The pandemic's long-term shutdowns may be over, we all hope, but there's been some collateral impact among adolescents who were forced into isolation at one of the most social times of their high school lives. Voices of Youth writer Lauren Davis, a senior at Lakeview High School, speaks with peers and experts about these lingering effects and what can be done to help.
Editor's note: This story is part of Southwest Michigan Second Wave's Voices of Youth Battle Creek program which is supported by the BINDA foundation, Battle Creek Community Foundation, the W.K. Kellogg Foundation, and City of Battle Creek.
Three years since we were all forced into our homes without a moment's notice. Three years since we were isolated from the ones we love. Three years since the initial global shutdown due to the COVID-19 pandemic occurred, and we are still affected by it every day.
Given the enormous change that COVID caused overnight, it’s understandable to assume that people are still suffering, specifically, with their mental health. Mental health is our emotional, psychological, and social well-being, and when people have been exposed to prolonged stress, such as the pandemic, it can be hard to function in everyday life, especially for teenagers.
Robert Allison, the Dean of Students and a Licensed Professional Counselor at Lakeview High School says that he sees teenagers being greatly impacted by COVID because they were at a critical point in their lives when the pandemic hit.
Robert Allison, Dean of Students and a Licensed Professional Counselor at Lakeview High School
“Teenagers are already at risk for mental health struggles,” Allison says. “Anybody who is at a transition point is at risk, and there’s no larger transition point than adolescence, so you take an already at-risk population and throw that volatility into it, and we now have, what I would say is, a crisis.”
Part of the cause of this crisis, especially for teenagers, was the unpredictability of the future, their first time experiencing this disruption of norms in their lives.
“Up until this point, teenagers had an expectation. They knew the school, they knew their sports, they knew all these things that would happen,” Grace Health Behavioral Health Therapist Ciara VanderPloeg says. “There was a schedule in place, there was normalcy. And then the pandemic put everything to a grinding halt.”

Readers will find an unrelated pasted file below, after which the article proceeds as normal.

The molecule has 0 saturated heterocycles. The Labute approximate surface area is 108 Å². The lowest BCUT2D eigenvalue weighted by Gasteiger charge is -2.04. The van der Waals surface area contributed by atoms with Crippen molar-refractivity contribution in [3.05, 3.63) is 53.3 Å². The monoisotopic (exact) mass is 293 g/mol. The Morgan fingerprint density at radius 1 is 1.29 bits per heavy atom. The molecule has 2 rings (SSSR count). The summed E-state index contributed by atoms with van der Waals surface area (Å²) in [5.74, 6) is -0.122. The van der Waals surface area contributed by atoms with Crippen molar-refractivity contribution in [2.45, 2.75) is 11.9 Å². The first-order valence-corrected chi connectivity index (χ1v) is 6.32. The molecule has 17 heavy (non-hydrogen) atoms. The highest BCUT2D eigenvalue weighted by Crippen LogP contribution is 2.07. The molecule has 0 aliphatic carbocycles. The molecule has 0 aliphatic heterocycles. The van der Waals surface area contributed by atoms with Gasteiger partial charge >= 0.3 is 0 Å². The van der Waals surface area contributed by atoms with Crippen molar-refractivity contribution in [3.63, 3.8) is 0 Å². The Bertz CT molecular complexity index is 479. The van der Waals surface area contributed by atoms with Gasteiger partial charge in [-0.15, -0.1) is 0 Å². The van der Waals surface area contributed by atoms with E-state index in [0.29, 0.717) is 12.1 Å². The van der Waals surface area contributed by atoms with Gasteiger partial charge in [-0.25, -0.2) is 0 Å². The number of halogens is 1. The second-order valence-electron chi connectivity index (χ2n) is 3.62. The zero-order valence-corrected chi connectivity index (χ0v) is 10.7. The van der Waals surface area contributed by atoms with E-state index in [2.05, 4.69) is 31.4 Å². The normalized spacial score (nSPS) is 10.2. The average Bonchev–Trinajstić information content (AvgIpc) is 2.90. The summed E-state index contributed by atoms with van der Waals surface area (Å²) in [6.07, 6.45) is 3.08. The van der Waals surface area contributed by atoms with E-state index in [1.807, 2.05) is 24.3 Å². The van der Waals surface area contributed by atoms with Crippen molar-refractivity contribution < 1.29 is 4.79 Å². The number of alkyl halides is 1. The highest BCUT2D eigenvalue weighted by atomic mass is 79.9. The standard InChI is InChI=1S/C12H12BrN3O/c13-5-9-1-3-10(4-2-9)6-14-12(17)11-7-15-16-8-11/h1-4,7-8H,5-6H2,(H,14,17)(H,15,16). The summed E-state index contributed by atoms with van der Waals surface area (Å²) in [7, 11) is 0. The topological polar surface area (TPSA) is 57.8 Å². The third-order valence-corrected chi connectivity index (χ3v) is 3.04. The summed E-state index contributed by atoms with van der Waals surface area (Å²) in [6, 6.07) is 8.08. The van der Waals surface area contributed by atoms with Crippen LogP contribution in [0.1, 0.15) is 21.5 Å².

Bryce Anthony, Lakeview High School Senior
The uncertainty and lack of structure caused by COVID-19 led to teenagers suffering without the proper resources to keep themselves healthy and safe. In addition, being isolated from the most important people in their lives created the perfect conditions for mental illness; specifically anxiety and depression, especially if mental health struggles were something they experienced prior to the pandemic.
“Originally, I had a lot of anxiety, and I think, just the thought that a bunch of people out in the world were dying of a sickness can give you a lot of extra anxiety,” Lakeview High School senior Max Bird says.
Max Bird, Lakeview High School Senior
Lakeview High School students spent the last three months of the 2020 school year, as well as the first four months of the 2020-2021 school year exclusively virtual before starting hybrid learning in January of 2021.
“I felt like I was all alone all the time, and it definitely drug me down to a place where I felt like I just had nowhere to go and nowhere to be,” LHS senior Bryce Anthony says.